by Tracy Kiely
I don’t want to achieve immortality through my work…I want to achieve it through not dying.” - Woody Allen
When I decided to write a mystery, I did it because I loved the genre, and because it was something that I always wanted to do. (Okay, there may have been a voice in my head saying something along the lines of, “For the love of God, quit yakking about it, and just DO it, for Pete’s sake.” Except I used more colorful adjectives, and I didn’t say “Pete.”)
At first, my only goal was to finish it. From there the goal morphed into getting an agent and then getting published. Then came the goal of good reviews and a great ranking on Amazon. (Okay, there may have been another goal involving Ophra holding up my book for the millions of her loyal fans to run out and buy, but I’m pretty sure tequila was involved with that one, and therefore I’m not wholly responsible for its content. (Tequila! The source of most of life’s worst decisions! Now in Cherrytacular!)
Anyway, all those morphing goals made me forget what I initially wanted; to write a mystery that was good enough to get published. I did that and to be honest, most of the other goals really were out of my hands. And besides, there are so many examples of books/movies/plays that were initially considered abject failures, only to be revered as sheer brilliance decades later. While today almost everyone knows Moby Dick’s opening line of “Call me Ishmael” the book was not well received and, in fact marked the downfall of Melville’s career. The reverse is also true. Hitchcock’s Frenzy was a darling of the critics when it was released in 1972. Today, many view it as coarse and misogynistic, containing none of the sophisticated grace of his early work.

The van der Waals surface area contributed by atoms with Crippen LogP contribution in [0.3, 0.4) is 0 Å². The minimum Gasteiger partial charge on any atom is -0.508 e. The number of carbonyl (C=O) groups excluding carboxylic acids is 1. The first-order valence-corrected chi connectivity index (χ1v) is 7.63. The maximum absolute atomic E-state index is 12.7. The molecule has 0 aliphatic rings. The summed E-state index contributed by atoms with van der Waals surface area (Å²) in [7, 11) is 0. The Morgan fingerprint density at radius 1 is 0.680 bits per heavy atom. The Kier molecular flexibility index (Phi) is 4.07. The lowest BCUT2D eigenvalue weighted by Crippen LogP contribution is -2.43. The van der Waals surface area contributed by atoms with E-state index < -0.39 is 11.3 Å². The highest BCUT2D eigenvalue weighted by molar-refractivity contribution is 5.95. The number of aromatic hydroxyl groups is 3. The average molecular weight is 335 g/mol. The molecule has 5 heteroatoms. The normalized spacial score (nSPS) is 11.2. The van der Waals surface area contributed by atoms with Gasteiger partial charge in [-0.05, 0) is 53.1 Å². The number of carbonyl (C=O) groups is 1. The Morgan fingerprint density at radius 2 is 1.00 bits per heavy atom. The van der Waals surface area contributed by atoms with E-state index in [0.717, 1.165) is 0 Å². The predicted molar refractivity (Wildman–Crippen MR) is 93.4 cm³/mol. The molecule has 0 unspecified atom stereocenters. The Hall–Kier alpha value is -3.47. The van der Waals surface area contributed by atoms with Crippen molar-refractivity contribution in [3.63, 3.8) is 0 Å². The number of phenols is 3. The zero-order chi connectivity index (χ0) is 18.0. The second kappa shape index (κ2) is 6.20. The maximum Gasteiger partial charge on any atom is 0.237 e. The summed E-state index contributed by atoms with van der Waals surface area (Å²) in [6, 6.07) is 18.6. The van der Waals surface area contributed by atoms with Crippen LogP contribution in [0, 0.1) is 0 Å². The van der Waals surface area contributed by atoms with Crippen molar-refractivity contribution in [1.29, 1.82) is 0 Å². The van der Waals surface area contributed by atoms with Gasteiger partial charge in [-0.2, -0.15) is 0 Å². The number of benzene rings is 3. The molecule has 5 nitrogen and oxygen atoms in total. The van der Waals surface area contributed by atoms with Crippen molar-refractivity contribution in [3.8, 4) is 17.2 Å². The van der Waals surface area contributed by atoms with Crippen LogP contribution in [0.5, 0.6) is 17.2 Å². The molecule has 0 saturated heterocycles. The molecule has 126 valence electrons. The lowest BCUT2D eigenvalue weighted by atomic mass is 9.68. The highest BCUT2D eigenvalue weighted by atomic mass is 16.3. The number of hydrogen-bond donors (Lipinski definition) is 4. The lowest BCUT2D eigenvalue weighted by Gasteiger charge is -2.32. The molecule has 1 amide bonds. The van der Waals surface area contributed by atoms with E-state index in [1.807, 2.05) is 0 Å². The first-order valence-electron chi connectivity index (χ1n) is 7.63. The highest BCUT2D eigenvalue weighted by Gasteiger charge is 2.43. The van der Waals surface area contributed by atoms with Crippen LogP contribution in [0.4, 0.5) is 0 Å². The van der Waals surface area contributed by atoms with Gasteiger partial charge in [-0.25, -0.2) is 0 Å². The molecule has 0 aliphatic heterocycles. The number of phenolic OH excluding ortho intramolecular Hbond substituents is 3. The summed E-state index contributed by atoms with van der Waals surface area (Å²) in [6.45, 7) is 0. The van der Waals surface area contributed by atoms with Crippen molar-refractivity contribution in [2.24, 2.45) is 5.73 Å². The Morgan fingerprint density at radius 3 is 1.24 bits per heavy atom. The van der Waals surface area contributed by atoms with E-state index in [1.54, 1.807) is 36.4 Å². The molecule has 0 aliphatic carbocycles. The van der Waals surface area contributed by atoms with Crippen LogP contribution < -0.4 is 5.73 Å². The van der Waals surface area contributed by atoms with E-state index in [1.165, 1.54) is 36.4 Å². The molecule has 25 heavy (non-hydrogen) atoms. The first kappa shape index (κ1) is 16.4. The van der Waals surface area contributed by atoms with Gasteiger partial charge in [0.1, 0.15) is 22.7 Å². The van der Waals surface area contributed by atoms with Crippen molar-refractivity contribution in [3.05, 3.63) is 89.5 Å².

So, what is it that I hope for my books long after I’m gone?
To answer this, I must first tell you about one of my favorite I Love Lucy episode; the one where Lucy decides that she is going to write the Great American Novel. Ricky, Fred and Ethel, of course, all think the book is horrible, but Lucy is convinced it’s pure genius. However, when the publisher writes to offer her a contract, Ricky is forced to literally eat his hat. Lucy’s joy is dashed when she meets with the publisher and he confesses that his secretary mixed up his correspondence. Lucy’s manuscript was rejected. Feeling sorry for the mistake, he promises to shop it around. Within weeks, he calls with good news; he’s found someone who wants to publish the book. Of course, the kicker for Lucy is that the publisher wants it to be a kind of manual of How Not to Write a Book.
So to answer your question: What do I hope?
Well, as I am quite sure that I will never be on an English teacher’s reading list for reasons that I would be proud of, I merely hope that I don’t land on one the way Lucy did.